Strategy exhibits a pervasive commitment to the belief that the best approach to adopt in dealing with affairs of the world is to confront, overcome and subjugate things to conform to our will, control and eventual mastery. Performance is about sustaining distinctiveness. This direct and deliberate approach draws inspiration from ancient Greek roots and has become orthodoxy. Yet there are downsides. This book shows why. Using examples from the world of business, economics, military strategy, politics and philosophy, it argues that success may inadvertently emerge from the everyday coping actions of a multitude of individuals, none of whom intended to contribute to any preconceived design. A consequence of this claim is that a paradox exists in strategic interventions, one that no strategist can afford to ignore. The more single-mindedly a strategic goal is sought, the more likely such calculated instrumental action eventually works to undermine its own initial success.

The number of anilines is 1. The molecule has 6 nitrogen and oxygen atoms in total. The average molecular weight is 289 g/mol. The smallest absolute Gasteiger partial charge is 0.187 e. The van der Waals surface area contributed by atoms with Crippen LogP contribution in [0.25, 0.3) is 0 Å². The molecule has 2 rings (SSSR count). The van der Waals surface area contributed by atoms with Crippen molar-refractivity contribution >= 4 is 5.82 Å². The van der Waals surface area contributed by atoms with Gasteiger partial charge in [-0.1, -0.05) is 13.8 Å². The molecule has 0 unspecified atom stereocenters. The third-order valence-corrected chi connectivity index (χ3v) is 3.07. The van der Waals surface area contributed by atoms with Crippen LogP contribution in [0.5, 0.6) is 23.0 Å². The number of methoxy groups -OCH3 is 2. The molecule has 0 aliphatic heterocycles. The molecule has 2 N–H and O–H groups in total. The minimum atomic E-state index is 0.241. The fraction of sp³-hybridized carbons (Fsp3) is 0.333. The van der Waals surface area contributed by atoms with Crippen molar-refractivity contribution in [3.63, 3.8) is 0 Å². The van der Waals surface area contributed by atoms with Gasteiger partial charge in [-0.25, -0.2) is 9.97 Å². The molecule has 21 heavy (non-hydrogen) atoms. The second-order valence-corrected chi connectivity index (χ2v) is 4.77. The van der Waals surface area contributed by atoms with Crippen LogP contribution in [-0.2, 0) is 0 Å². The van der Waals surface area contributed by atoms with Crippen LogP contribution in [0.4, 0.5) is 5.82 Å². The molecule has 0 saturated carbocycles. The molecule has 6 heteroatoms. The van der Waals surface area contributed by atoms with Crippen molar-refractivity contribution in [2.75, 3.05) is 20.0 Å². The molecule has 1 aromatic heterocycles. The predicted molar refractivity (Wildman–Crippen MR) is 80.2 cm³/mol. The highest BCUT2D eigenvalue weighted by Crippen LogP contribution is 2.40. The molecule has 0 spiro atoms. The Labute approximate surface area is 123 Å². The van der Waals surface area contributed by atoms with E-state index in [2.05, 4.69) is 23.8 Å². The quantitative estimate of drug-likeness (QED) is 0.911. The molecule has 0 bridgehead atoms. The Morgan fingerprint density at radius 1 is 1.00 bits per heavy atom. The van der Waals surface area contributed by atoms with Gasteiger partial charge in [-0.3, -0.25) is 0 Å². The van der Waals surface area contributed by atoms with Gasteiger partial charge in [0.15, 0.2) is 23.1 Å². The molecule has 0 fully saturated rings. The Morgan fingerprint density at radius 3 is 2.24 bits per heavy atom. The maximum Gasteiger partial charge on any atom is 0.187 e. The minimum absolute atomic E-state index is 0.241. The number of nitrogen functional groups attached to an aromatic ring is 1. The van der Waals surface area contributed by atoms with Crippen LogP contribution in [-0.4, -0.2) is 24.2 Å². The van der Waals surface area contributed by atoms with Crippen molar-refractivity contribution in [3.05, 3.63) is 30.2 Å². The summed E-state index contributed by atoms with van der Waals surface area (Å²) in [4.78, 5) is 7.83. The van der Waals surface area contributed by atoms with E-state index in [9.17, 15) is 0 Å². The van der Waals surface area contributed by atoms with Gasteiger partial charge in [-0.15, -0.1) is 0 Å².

|Publisher:||Cambridge University Press|
|Product dimensions:||5.98(w) x 8.98(h) x 0.63(d)|
Table of ContentsPreface; Introduction; 1. Spontaneous order: the roots of strategy emergence; 2. Economic agency and steps to ecological awareness; 3. Reconceptualizing agency, self-interest and purposeful action; 4. The 'practice turn' in strategy research; 5. Building and dwelling: two ways of investigating strategy practice; 6. Strategy as immersed 'wayfinding'; 7. The silent efficacy of indirect action; Epilogue: negative capability; Index.